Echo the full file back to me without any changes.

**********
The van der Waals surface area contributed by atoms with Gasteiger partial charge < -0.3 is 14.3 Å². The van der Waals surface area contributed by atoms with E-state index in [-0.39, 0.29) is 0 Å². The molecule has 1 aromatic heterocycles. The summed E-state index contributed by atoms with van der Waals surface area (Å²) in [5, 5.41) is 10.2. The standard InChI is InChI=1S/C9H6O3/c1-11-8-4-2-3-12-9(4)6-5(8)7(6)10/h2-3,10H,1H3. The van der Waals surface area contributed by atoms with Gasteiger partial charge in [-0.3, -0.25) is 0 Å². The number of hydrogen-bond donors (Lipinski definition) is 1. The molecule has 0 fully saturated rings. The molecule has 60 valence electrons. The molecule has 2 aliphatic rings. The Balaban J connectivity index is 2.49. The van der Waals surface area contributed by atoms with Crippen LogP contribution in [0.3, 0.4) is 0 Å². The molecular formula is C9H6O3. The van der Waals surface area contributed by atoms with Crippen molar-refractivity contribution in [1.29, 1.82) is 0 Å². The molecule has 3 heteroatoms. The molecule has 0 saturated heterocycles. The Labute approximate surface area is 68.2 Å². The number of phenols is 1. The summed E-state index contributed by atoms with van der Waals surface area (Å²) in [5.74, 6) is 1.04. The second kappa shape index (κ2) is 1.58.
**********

The van der Waals surface area contributed by atoms with Gasteiger partial charge < -0.3 is 14.3 Å². The van der Waals surface area contributed by atoms with E-state index in [-0.39, 0.29) is 0 Å². The molecule has 1 aromatic heterocycles. The summed E-state index contributed by atoms with van der Waals surface area (Å²) in [5, 5.41) is 10.2. The standard InChI is InChI=1S/C9H6O3/c1-11-8-4-2-3-12-9(4)6-5(8)7(6)10/h2-3,10H,1H3. The van der Waals surface area contributed by atoms with Gasteiger partial charge in [-0.3, -0.25) is 0 Å². The number of hydrogen-bond donors (Lipinski definition) is 1. The molecule has 0 fully saturated rings. The molecule has 60 valence electrons. The molecule has 2 aliphatic rings. The Balaban J connectivity index is 2.49. The van der Waals surface area contributed by atoms with Crippen LogP contribution in [0.3, 0.4) is 0 Å². The molecular formula is C9H6O3. The van der Waals surface area contributed by atoms with Crippen molar-refractivity contribution in [1.29, 1.82) is 0 Å². The molecule has 3 heteroatoms. The molecule has 0 saturated heterocycles. The Labute approximate surface area is 68.2 Å². The number of phenols is 1. The summed E-state index contributed by atoms with van der Waals surface area (Å²) in [5.74, 6) is 1.04. The second kappa shape index (κ2) is 1.58.